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collaborative designing may be implemented in
an elementary classroom. We present a case study in
which 12-year-old students engaged in architectural design
under the guidance of their teacher and a professional
designer. The students were engaged in all aspects of
design processes, such as analysing the design of existing
houses, analysing the building site, determining building
volume, design facades, and floor plans; they formed
seven teams, each of which had its own house to design.
The data-analysis relied on the Knowledge Forum
database, consisting of students’ notes, pictures, sketches,
and photos. The participants’ quantitative contributions to
the database were analyzed with Analytic ToolKit which
underlies Knowledge Forum. A qualitative content analysis
was performed to the KF notes produced by the student
teams; a theory and data-driven approach for categorizing
the content of the notes was employed. The results
revealed that the student teams considered various design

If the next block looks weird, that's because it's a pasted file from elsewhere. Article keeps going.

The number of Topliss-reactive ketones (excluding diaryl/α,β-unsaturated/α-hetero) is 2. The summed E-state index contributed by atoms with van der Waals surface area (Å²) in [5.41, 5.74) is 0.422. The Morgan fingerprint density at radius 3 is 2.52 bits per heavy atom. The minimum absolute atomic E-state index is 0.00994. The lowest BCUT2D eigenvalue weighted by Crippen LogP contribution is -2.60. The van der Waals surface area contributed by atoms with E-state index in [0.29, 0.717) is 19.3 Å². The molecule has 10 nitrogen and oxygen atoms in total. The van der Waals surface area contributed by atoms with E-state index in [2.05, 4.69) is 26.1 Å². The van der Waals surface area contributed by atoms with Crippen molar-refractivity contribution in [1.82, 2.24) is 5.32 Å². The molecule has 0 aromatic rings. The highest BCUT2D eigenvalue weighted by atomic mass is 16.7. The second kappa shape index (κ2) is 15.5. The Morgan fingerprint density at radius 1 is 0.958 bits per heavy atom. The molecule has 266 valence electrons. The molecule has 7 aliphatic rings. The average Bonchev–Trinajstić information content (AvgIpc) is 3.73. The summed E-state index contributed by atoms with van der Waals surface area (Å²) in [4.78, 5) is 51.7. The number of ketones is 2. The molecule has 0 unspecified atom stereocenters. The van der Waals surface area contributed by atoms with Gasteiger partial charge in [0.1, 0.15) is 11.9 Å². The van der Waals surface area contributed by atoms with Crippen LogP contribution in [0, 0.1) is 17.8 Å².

constraints and familiarized themselves with their own
building site and regulations regarding their permitted
building volume. They constructed environmental models
and scale models, and made the calculations of gross floor
volume; scale drawings were inserted to KF’s
Environmental Model view as pictures and texts. The
results indicated that parallel working with conceptual
(design ideas) and material artefacts (architectural models,
prototypes of apartments, figures) supported one another.
The intent was that involving students in modeling
practices would help them build domain expertise,
epistemological understanding, and skills to create and
evaluate knowledge. Further, implications for designing
technology-mediated collaborative design processes are
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